I guess that I'm like many of you; I often bring my work home with me. In my case, my work is fighting identity theft. So, my daughters have heard me talk about the problem many times and I have talked with them about guarding their own personal information. I see it as just another way that I can help keep them safe…↑ no different than putting on their bike helmets.
Something very interesting happened several months ago on our way home from my daughter's lacrosse practice. We were driving a teammate to her house when she grabbed my daughter's Apple iPod Touch and asked her for her password. Without missing a beat, my daughter replied, "Sorry, I can't. My dad told me to never share my password."
So, after dropping off her friend, I told my daughter that I was very proud of her. I then said, "Ya know, it's always the parents who are telling our kids what to do. What if kids told other kids what to do? I'll bet more kids would listen. What do you think?"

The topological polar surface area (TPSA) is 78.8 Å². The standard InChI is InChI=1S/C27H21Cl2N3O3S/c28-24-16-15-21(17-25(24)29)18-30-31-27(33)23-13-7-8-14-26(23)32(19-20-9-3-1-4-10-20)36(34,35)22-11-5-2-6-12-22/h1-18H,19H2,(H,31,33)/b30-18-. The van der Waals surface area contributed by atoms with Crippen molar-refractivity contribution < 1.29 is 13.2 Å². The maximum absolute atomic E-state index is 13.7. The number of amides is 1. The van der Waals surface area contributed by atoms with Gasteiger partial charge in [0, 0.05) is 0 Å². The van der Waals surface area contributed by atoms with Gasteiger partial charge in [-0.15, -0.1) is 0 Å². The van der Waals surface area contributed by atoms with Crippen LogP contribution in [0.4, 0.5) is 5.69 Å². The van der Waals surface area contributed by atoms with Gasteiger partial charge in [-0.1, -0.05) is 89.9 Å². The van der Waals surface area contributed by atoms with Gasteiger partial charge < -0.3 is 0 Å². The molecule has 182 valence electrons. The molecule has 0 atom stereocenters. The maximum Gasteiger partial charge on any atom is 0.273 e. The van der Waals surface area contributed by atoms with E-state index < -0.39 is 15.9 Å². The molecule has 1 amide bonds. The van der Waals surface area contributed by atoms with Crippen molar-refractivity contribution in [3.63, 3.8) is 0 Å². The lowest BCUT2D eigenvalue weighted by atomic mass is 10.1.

It was really just a conversation, but it turned into much more.
Several hours later, I was surprised to see my home office transformed into an imaginative store called "Sparkles." (I think it was meant to be some kind of clothing store because my daughter's clothes were draped on my desk, the shelving, and the chairs, and there was a hand-written sign that read "Sparkles" propped up on my desk. And yes, even a "Clearance" rack.)
What I then discovered was that my daughter wrote a script about — you guessed it — identity theft. I was blown away. She not only had a script, but she had written lines for my youngest daughter who, in this story, was the cashier at Sparkles. She wanted to reenact just how easy it was to have an identity stolen.
The video shows my older daughter, the screenwriter and director of this little video, handing my younger daughter — the store clerk — a clothing item she wanted to buy. The clerk then handed her a form to fill out to enter an in-store promotional contest, the "Sparkles Sweepstakes". She filled it out, and in doing so provided all of her personal information.
My daughter as narrator then pointed out why doing so was dangerous — all for some simple contest!
What's important here was that, despite the video and advice being very simple, the bigger message was much more powerful: When kids start to educate other kids about the risks of sharing their personal information, it gives all of us hope.